San Esteban Catarina, El Salvador, Aug 22 (EFE).- Salvadorans on Monday marked 40 years since the El Calabozo massacre, in which the army killed more than 200 civilians in 1982 during the internal armed conflict (1980-1992), without truth or justice for the families of the victims and survivors.
The massacre, which occurred in a place known as El Calabozo in the municipality of San Esteban Catarina, 70 kilometers (43 miles) from San Salvador, took place the same year the armed forces killed hundreds of civilians and the forced disappearance of more than 150 children.
The El Mozote massacre of 1,000 peasants in the remote village and the La Quesera massacre, in which the state’s forces killed more than 500 civilians, were perpetrated in 1981 and also reached 40 years without justice.
According to the 1993 United Nations Truth Commission report on El Salvador, on Aug. 7, 1982, the Atlacatl Battalion began a “vast anti-guerrilla military operation” involving some 6,000 men that ended on Aug. 22 with the El Calabozo massacre.
According to experts, the military intervention in this area of the country was bigger than that carried out during the El Mozote massacre.
Lawyer David Morales, a member of human rights organization Cristosal and former human rights ombudsman in El Salvador, told EFE on Monday that the Court of the First Instance of San Sebastian is presiding over a criminal proceeding against at least four military commanders, allegedly responsible for the massacre.
“The greatest difficulty that has been faced in this process is access to information from historical military archives,” as has happened in the criminal case of the El Mozote massacre, the lawyer said.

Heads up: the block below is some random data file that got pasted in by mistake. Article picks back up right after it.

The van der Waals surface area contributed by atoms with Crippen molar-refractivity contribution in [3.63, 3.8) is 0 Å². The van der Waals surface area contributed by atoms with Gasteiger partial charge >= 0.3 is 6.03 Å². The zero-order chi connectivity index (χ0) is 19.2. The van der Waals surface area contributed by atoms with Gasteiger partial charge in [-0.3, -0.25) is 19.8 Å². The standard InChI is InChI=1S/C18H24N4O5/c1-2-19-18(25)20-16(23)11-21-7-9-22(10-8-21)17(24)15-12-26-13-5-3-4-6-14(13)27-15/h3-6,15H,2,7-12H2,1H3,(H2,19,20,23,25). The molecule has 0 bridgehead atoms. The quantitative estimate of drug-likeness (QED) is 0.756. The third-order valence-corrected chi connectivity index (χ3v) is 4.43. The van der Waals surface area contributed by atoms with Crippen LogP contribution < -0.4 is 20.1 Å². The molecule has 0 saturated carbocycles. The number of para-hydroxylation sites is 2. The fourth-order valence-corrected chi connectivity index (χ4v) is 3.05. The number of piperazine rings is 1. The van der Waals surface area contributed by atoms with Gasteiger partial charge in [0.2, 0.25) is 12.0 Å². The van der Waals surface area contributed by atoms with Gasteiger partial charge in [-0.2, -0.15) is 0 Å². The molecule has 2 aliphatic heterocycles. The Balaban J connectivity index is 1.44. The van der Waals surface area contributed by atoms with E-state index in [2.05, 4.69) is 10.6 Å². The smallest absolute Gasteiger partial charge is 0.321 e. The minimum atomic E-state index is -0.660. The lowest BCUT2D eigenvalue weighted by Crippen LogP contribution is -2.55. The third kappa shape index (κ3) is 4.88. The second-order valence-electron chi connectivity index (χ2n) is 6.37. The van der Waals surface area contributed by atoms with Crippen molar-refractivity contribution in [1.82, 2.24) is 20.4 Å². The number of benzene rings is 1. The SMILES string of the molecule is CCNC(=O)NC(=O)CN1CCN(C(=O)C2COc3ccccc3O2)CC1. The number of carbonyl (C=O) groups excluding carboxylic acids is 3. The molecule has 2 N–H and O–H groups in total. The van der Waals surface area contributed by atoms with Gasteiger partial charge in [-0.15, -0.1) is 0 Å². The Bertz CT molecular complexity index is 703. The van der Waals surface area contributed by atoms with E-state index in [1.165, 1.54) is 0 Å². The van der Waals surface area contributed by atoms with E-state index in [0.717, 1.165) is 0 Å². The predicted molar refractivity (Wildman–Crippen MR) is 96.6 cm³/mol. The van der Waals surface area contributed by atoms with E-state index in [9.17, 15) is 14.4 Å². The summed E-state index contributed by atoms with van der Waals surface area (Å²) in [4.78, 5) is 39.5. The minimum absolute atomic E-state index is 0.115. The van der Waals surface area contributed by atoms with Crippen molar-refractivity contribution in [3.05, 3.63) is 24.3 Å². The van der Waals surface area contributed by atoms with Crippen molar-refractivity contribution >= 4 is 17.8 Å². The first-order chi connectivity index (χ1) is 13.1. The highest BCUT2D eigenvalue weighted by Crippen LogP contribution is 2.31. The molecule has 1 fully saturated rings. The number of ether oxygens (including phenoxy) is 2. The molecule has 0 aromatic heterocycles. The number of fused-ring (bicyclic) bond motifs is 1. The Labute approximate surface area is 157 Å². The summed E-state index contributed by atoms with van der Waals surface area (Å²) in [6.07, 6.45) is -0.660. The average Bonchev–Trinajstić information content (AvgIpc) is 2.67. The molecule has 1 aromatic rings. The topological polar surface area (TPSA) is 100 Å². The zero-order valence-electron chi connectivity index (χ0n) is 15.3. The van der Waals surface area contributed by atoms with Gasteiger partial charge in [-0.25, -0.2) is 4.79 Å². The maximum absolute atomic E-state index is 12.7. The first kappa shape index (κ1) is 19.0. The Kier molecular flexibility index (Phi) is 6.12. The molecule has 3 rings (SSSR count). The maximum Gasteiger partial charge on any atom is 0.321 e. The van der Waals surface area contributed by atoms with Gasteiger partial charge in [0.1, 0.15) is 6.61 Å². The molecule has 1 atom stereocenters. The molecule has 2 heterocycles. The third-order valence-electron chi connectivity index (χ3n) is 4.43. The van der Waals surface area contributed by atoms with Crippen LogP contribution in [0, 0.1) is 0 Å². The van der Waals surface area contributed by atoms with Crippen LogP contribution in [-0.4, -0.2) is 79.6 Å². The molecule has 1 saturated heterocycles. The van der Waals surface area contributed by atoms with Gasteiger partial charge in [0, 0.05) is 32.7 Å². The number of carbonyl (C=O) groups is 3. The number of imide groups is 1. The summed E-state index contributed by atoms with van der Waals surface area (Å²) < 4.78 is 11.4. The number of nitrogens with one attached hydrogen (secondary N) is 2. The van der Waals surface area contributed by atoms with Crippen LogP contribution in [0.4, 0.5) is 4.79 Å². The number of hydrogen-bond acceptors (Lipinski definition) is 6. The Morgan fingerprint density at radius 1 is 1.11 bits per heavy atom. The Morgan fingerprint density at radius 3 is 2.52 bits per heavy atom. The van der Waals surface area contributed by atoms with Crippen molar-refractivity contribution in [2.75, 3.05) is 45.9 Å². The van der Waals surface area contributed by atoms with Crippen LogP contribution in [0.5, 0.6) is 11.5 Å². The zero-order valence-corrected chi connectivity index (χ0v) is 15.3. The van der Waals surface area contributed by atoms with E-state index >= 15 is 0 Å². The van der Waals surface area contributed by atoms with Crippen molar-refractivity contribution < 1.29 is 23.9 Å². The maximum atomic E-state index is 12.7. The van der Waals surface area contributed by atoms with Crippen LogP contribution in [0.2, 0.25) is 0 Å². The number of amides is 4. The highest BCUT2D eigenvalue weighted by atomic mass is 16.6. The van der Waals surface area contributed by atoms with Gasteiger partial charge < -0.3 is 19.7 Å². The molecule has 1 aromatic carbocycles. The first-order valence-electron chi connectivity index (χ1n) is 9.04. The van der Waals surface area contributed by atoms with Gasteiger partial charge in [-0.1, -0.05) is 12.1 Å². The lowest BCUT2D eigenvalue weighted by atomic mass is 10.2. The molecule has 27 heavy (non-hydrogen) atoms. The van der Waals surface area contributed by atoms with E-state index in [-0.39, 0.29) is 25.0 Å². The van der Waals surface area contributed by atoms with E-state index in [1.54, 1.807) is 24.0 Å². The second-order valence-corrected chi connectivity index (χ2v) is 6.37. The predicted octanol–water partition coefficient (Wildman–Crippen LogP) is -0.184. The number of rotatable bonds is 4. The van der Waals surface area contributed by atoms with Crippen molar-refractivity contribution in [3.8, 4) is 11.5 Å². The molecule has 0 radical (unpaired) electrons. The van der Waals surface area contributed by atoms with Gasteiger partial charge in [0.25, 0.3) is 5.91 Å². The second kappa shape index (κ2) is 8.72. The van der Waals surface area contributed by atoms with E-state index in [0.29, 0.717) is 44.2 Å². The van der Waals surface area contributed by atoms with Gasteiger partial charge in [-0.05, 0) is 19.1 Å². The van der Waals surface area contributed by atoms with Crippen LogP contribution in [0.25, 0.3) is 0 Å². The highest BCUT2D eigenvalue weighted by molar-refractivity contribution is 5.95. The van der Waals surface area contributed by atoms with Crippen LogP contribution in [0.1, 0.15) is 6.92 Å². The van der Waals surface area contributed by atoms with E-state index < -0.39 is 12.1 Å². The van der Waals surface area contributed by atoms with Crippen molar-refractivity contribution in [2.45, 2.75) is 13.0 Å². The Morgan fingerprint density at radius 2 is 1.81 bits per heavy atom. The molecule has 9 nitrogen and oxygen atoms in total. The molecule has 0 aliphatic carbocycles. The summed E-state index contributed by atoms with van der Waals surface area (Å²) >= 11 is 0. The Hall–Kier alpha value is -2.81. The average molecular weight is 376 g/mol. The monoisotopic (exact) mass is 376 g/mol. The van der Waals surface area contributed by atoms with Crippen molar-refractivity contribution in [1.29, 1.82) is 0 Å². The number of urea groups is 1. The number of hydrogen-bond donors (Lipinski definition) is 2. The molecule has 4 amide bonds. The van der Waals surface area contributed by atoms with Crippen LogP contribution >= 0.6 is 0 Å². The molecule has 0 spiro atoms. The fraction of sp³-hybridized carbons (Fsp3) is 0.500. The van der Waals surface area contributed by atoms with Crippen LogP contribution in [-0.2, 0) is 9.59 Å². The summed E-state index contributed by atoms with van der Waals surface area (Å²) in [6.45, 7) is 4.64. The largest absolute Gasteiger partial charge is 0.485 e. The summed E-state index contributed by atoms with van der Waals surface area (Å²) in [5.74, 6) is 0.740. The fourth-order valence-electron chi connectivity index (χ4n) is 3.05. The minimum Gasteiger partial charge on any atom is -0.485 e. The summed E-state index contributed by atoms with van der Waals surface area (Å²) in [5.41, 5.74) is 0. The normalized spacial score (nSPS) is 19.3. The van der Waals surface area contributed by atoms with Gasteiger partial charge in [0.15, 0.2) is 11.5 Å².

There is a “systematic pattern of denial of information or sending information that is not useful when judges or prosecutors require military documents,” Morales said.
He pointed out that in the case of the proceedings for the El Calabozo massacre there is “strong testimonial evidence” and “we believe that the existence of the massacre is very clear.”
The lawyer said that the case is still in the investigation stage, which is “unfortunate” because it is now 40 years since the incident.
“Let us remember that these massacres, these exterminations of large numbers of the civilian population, such as El Mozote, La Quesera, El Calabozo, among others, responded to a deliberate military policy of extermination of civilians for counterinsurgency purposes. They were planned from the highest level (of the army),” he said.
According to the Truth Commission, “there is sufficient evidence that on 22 August 1982, troops of the Atlacatl Battalion deliberately killed over 200 civilians – men, women and children – who had been taken prisoner without offering any resistance.”
Despite public complaints of the incident, the Salvadoran authorities denied them. Although they said they had conducted an investigation, there is no trace of its existence, he said.
“The El Calabozo massacre was a serious violation of international humanitarian law and international human rights law,” he added. EFE